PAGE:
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Turkey, Osman Kavala rejects the accusations but remains in prison

his detention is "continued cruel treatment"

Turkish activist Osman Kavala, since November 1, 2017 in Silivri High Security Prison

Turkish activist Osman Kavala, since November 1, 2017 in Silivri High Security Prison

Osman Kavala, Turkish publisher and philanthropist, who has been detained for more than three years, will remain in prison on the decision of an Istanbul court, which on 18 December rejected his request for release.

In the first hearing of the trial against him for attempting to overthrow the constitutional order and obtaining confidential information of the state for political or military espionage, Kavala said that none of the charges are based on facts, evidence or objective assessments of a concrete criminal act. "The fact of having been detained for years on the basis of such absurd theses is not just a simple violation of rights, it has become a continued cruel treatment."

Speaking via video link from the Silivri maximum security prison, where many Turkish journalists, lawyers and intellectuals are held, accused of plotting against the state, Kavala said: these allegations are in stark contrast to my worldview, ethical values and the goals of the projects carried out by the civil society organizations under my supervision. In the absence of concrete evidence, each allegation is presented as a justification to another, and the accusations were intertwined to create the impression that I am guilty".

Among the institutions created by Kavala there is the non-profit organization Anadolu Kültür, founded in 2002 to promote art and culture in Turkey and support local initiatives even in the poorest and most remote areas of the country, to highlight cultural diversity and strengthen international collaborations, in the belief that art and civil culture contribute to dialogue and peace.

According to the indictment, however, Anadolu Kültür and the other activities carried out by Kavala were financed by George Soros, who through the Open Society Foundation "encourages people to commit themselves for social purposes and then exploits them by pushing them to act against governments to provoke mass riots ", the prosecutor said.

The 36th High Criminal Court of Istanbul then denied the release and set a new hearing in the trial for February 5, 2021.

Kavala was arrested in October 2017 for "trying to change the constitutional order and overthrow the government" and for being the alleged leader and financier of the Gezi Park protest, that broke out in Istanbul in 2013. On February 18 this year, the court ruled the acquittal of all 16 accused and the release of Kavala, the only one in detention, but he was arrested again a few hours later with the new charge for "political or military espionage" and complicity with the terrorist organization of Fetullah Gülen (FETÖ) related to the failed coup in 2016.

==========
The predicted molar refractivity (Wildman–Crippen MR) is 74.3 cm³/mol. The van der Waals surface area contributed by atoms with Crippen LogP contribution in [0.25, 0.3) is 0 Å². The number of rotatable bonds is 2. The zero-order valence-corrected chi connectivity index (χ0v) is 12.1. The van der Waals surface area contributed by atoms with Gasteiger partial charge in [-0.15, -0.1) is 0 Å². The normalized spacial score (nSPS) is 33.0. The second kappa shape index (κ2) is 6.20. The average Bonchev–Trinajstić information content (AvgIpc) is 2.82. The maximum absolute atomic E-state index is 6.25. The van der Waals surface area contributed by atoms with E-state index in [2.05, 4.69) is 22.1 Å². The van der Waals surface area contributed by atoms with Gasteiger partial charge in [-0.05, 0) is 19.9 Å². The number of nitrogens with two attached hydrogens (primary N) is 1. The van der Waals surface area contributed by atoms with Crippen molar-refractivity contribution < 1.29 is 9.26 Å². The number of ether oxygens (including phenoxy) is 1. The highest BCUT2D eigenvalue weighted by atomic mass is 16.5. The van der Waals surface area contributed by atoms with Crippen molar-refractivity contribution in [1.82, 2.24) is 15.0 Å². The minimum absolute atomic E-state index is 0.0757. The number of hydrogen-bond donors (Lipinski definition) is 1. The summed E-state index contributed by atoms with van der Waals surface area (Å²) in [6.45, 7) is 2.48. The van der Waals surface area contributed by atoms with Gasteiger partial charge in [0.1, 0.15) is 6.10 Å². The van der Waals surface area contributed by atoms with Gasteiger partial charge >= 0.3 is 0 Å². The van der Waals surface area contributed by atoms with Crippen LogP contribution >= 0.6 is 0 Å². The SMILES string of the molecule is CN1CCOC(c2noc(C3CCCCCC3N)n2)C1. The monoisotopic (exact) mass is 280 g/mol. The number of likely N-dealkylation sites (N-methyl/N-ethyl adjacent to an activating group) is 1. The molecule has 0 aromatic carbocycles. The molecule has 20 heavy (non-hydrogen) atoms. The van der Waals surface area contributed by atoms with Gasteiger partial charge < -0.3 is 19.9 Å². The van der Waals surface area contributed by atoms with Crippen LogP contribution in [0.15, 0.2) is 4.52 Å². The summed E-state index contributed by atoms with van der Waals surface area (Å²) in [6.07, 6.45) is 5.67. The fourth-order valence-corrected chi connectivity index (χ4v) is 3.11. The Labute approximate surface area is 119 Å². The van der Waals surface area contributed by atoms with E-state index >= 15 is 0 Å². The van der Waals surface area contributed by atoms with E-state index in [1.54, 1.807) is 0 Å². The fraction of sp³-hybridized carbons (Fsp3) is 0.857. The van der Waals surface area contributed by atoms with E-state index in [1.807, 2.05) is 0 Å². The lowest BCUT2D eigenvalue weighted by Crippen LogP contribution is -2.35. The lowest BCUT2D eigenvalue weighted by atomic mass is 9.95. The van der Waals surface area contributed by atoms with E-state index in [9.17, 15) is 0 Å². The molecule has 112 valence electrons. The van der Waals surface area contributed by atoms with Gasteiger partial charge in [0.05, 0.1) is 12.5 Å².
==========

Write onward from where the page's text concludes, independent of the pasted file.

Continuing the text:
The human rights activist has already served almost 1,150 days in prison despite the ruling of the European Court of Human Rights (ECHR) of May 2020, which ordered his release for the groundlessness of the charges against him.

In his defense, the international campaign ("Free Osman Kavala") is underway, joined, among others, by Human Rights Watch, the International Commission of Jurists (ICJ) and Amnesty International (AI) which, on the occasion of the first court hearing, intervened again. "Osman Kavala is facing unsubstantiated and politically motivated accusations in a criminal case that is part of a broader attempt by the Turkish authorities to silence independent civil society. Kavala should not have spent a single minute behind bars, let alone more than three years in pre-detention, ”said Nils Muižniek, AI director for Europe.

The penalty to which Kavala could be sentenced for attempting to overthrow Turkey's constitutional order (under Turkish Penal Code article 309) is an "aggravated" life sentence", which includes severe restrictions on movement in prison or prolonged isolation and no prospect of early release. A treatment considered a violation of the absolute prohibition of torture by the European Court of Human Rights.

23 December 2020

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